“We are all complicit. Have we all asked ourselves—are we driving the most fuel-efficient car we can afford? Have we taken steps to halve our own carbon emissions?” -Dr. Alan Betts, at SolarFest.
Your live, on-the-spot reporting from SolarFest here—many dreadlocks, much protest-music playing, sandals, Reggae music and Prius driving, henna tattoos, sprinkled with an occasional dose of suspicion of the government (ha, just like the far right), all wrapped up with a layer of techno-pop-Woodstock ambiance. But a great many products and workshops; ideas that could carry us a long way forward if they were applied across the board, from savannah farming to
carbon-zero houses and all manner of solar and wind products. But also on display—the problem we have that I’ve been writing about all along—many, many cases of the right hand not talking to the left. No one seems to have a workable master plan. On one side of the SolarFest lot, we have groups that are adamantly opposed to nuclear power, and particularly want the closure of Vermont Yankee. I’m not sure what their plans are to replace the power from today’s nuclear plants. My guess would be “consume less”, which, unfortunately, is everyone’s answer (I spoke with them after I wrote this, but I’ll save all that for future posts). Then on another side we have groups that oppose the new solar fields on Route 7 in Vermont, referring to this as “solar sprawl”. Then we have 350.org, which seems to oppose everything, and still other groups that oppose utility-scale wind here in Vermont. I spent some time talking to Lukas Snelling of Energize Vermont, a group that opposes all utility-scale wind on Vermont’s ridges. He had stacks of huge photographic prints of blasting and road construction and the huge access roads that are being built in Lowell, VT, in order to get the parts of these towers up the mountains. I will readily admit that the impact of these roads is substantial. These roads do not match one’s mental picture of “access roads”, they look more like four-lane highways prior to paving, complete with huge infills and equally huge blasting cuts, all in formerly pristine mountain landscapes. But as bad as this is, I’m also pretty sure this is a case of a failure to see the whole picture.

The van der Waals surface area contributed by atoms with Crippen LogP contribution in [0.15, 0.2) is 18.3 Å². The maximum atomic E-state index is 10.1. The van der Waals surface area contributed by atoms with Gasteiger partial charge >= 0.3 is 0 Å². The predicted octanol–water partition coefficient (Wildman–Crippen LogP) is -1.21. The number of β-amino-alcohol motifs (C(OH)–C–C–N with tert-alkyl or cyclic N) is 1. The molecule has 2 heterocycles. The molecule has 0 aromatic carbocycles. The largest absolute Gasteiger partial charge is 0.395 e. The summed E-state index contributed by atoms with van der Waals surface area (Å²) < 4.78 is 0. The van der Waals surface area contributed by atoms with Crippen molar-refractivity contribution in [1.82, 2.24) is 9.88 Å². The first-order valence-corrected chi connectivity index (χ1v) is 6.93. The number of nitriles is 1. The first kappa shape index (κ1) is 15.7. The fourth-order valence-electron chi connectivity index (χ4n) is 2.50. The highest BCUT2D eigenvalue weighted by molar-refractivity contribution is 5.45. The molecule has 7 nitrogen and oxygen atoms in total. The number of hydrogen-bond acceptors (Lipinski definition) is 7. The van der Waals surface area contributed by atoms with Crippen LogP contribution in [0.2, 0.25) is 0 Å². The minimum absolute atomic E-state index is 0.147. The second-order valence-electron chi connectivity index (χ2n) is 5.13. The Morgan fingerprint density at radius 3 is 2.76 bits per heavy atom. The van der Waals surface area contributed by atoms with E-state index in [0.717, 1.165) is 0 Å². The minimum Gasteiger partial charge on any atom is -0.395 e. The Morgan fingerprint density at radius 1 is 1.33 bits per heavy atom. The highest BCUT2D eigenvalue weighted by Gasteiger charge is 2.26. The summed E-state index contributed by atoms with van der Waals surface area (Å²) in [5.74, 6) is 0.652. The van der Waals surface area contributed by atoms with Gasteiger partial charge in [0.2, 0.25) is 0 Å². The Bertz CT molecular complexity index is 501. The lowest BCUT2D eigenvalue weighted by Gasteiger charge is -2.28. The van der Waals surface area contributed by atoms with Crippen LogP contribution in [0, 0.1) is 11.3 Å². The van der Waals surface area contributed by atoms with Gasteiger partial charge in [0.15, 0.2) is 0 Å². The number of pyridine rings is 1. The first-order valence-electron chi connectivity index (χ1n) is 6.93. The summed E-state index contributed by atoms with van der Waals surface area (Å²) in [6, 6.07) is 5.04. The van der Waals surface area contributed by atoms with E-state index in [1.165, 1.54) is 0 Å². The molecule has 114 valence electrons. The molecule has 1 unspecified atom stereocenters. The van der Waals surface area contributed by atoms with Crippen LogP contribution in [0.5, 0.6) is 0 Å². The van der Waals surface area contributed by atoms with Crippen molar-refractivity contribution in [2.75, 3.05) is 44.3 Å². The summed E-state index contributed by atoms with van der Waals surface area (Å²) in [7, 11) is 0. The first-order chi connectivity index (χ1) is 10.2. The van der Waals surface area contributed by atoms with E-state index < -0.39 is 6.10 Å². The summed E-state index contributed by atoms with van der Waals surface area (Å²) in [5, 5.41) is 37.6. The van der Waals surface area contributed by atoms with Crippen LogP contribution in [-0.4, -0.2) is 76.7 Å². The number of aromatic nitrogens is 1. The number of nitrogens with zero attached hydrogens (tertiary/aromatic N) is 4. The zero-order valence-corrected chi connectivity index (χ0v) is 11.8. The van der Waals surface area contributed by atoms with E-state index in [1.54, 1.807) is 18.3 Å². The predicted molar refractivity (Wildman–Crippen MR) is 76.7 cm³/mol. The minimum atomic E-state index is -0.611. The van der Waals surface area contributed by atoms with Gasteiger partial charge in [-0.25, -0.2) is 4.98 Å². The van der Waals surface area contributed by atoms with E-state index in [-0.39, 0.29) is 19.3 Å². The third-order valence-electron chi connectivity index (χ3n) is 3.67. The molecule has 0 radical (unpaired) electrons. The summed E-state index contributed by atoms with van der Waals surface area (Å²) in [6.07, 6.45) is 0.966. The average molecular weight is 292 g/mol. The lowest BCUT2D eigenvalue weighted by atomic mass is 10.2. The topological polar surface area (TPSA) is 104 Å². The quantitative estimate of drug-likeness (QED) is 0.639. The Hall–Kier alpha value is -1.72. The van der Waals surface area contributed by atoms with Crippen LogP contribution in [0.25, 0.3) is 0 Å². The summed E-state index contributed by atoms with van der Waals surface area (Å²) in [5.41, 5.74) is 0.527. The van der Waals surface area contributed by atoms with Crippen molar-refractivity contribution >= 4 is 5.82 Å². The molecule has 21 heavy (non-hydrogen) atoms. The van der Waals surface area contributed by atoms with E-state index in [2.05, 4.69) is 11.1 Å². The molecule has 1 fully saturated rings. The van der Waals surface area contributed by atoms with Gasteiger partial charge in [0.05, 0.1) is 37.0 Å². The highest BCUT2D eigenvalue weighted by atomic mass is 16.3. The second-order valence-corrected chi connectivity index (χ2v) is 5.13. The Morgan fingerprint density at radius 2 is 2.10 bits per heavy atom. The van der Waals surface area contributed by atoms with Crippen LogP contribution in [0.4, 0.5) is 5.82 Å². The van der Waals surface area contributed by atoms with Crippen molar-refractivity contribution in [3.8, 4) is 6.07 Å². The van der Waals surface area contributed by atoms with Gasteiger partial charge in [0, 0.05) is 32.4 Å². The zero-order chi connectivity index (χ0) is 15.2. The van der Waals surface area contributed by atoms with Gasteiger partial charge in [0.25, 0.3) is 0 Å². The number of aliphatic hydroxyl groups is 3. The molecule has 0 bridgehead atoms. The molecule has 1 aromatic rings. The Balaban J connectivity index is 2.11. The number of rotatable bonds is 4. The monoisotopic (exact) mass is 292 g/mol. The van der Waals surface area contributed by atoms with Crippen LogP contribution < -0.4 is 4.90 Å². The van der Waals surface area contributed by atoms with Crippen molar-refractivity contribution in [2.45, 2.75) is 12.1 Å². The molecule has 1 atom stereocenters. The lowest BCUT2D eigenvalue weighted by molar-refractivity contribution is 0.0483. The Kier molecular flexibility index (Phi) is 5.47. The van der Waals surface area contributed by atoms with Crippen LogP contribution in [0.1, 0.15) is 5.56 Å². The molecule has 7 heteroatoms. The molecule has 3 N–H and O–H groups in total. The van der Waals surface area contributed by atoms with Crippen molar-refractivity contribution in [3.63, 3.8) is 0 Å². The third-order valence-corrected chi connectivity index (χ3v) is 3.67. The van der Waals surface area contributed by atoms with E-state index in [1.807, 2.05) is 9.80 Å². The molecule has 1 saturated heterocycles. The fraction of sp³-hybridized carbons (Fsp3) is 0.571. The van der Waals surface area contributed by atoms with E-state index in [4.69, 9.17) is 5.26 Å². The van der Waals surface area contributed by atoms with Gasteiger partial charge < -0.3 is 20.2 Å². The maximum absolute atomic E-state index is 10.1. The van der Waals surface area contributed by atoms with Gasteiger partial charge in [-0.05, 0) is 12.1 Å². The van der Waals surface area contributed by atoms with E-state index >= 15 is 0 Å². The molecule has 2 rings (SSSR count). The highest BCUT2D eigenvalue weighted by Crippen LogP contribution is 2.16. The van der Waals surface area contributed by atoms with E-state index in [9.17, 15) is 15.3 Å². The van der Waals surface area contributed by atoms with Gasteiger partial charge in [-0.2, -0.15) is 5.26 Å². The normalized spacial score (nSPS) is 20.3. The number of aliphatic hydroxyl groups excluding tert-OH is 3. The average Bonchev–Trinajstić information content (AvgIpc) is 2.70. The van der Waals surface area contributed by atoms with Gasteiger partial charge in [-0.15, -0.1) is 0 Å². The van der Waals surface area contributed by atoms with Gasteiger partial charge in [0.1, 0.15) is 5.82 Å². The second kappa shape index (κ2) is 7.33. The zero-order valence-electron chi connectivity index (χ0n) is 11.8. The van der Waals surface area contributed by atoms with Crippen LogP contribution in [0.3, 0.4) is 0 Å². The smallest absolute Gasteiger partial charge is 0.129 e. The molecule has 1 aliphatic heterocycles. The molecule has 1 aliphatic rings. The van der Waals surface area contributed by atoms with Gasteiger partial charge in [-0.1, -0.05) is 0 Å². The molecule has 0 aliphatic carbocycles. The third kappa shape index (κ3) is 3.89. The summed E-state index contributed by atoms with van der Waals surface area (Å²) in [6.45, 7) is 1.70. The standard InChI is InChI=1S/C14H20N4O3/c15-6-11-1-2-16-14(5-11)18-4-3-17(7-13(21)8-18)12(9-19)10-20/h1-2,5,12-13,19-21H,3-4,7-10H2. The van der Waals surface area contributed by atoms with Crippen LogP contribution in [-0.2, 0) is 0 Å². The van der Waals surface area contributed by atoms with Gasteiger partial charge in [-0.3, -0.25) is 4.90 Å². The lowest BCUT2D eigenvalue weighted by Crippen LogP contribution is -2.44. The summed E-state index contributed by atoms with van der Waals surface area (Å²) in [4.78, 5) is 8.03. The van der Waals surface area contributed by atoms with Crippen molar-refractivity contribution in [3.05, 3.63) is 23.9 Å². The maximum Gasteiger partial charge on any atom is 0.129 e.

So let’s step back. How exactly are we going to save the planet? What exactly are our plans with regard to energy? The very short consensus by those who have looked at this—we’re going to need to phase out fossil fuels, and use power more efficiently, and, even with this (here’s the kicker)—double the production of electricity. Somehow. This after phasing out electricity generation from coal and natural gas . The amount of energy in fossil fuels is tremendous, almost staggering, and to replace it, even with serious conservation and efficiency, is going to take a massive effort.
Part of this will, and should, come from the one thing that everyone does seem to agree on—distributed, roof-mounted solar. I agree as well, for every roof to have solar on it would be a great start. But it wouldn’t be enough. The sun doesn’t shine at night, and, here in the relative north, it doesn’t shine much in the winter months. So, something else is going to have to take up the slack, and it’s going to have to be big, and it’s going to have to be carbon-free. And there’s no doubt in my mind that a big chunk of that needs to be from wind. Small-scale solar works, but small-scale wind doesn’t work nearly as well—there are huge economies of scale and efficiencies inherent in the larger wind projects. I will even allow that nuclear power might need to stay, at least for a while.
So, more on this topic soon—Lukas is going to send me the files for some of his photographs of the Lowell wind project, and I’d like to post them; they are thought-provoking, and there is much to this that needs discussing.
But back to Solarfest—many good ideas, many dedicated people, mixed in with a few loonies and a few earth-types who could stand to shower a bit more often. It was all a bit messy, with not many clear answers, but perhaps that in itself makes it a miniature version of the problems we face.